Inspiration

We’re all guilty of mistakenly throwing away trash in a recycling bin or tossing a paper cup in disposal meant for plastic. These alarming statistics led us to choose this project for the hackathon:

Over 1 million seabirds and 100,000 sea mammals are killed by pollution every year.*

1 in 4 items thrown in a recycling bin aren’t recyclable. ~Waste Management

Over 75% of waste is recyclable, but we only recycle 30% of it - DoSomething.org

*A whopping 91% of plastic isn't recycled ~National Geographic *

What it does

Our website does many different things. The main feature is a machine learning model that can predict the type of waste material and classify it into five different categories: glass, metal, paper, plastic, or trash. It then returns the result when a user uploads an image and says which bin it should be in. We also have an assessment module that returns whether a user is doing enough to help the environment, can do more, or is harming the environment, based on 9 questions we ask. If the user answers correctly based on the Yes and No (obvious from the questions what is correct and not), then they get 5 points. As such, the maximum points you can get is 45, and the minimum is 0. If you do at least 6 of the 9 questions, then we return that you are helping the environment. If you do 4 of the 9, we return that you can help more with the environment. And if you get less than 4, we return that you are harming the environment. Then, we have a learning section with informational videos and FAQS, which enhance user's understanding about different parts of the environment. Finally, we have a blog section, where people can spread awareness to others about information they know.

How we built it

We used Python, Flask, HTML, CSS, Bootstrap, JavaScript, and NanoNets. For the actual process, we first created the UI in HTML, CSS, and Bootstrap, making the site responsive and easy to use. Afterward, we created the machine learning model by training it with 300 data points, resulting in a 95% accuracy. From there, we created a Python server using flask, to both call the machine learning model and get the result to be displayed to the user. For the diagnosis/assessment, we used vanilla JavaScript to return the results. Lastly, the blog was built with Python and flask.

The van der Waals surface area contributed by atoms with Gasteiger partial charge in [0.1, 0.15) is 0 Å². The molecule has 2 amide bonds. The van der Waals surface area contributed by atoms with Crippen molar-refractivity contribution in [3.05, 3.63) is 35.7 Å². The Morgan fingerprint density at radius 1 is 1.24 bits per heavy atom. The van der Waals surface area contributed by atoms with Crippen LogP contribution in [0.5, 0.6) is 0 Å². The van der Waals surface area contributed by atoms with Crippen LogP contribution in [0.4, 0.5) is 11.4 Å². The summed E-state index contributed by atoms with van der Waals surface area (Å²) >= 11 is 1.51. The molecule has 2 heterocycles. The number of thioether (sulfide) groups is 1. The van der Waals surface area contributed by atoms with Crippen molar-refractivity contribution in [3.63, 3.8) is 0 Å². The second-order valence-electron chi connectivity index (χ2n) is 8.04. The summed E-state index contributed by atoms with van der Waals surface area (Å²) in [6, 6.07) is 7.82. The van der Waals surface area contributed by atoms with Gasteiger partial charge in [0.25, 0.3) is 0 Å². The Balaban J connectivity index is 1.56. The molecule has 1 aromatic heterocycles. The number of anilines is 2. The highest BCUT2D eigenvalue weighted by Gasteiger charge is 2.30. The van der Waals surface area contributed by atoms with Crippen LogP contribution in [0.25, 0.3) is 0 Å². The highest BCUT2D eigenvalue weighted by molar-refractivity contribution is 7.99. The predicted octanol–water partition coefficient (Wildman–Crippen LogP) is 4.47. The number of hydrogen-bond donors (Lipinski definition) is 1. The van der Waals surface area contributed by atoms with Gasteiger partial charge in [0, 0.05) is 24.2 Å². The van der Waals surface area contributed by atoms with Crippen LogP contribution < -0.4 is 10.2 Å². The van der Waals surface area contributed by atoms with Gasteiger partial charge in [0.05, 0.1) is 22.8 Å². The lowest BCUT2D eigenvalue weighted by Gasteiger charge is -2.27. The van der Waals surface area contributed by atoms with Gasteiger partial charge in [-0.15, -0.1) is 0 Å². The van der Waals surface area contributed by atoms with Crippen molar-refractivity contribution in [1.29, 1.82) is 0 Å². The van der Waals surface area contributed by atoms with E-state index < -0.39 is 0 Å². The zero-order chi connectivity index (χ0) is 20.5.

Challenges we ran into

Updating the UI after getting the data from the Python server was a challenge for us, but we eventually solved this problem by creating another button that fetches the data from our Python server. Additionally, Sampson, who was also part of our team, was having technical difficulties, so he was not able to be a part of the recording. Getting the model to accurately predict images was a challenge because we had to account for all the different ways a user could submit their image. Finally, due to time time constraints we could not show off our full diagnosis/assessment module and its description, so it is included above.

Accomplishments that we're proud of

First, we are proud of getting the Machine Learning Model to be 95% accurate in classifying images based on the categories. We are also proud of creating our own API in Python and Flask that we are able to call using JavaScript. Third, we are proud of creating our first web server.

What we learned

We learned how to use Python to create a web server, how to create an API, and how to use machine learning in a web app.

What's next for EnviroHelp

Create a mobile app, so that users are able to take a picture with their phone and immediately get results.

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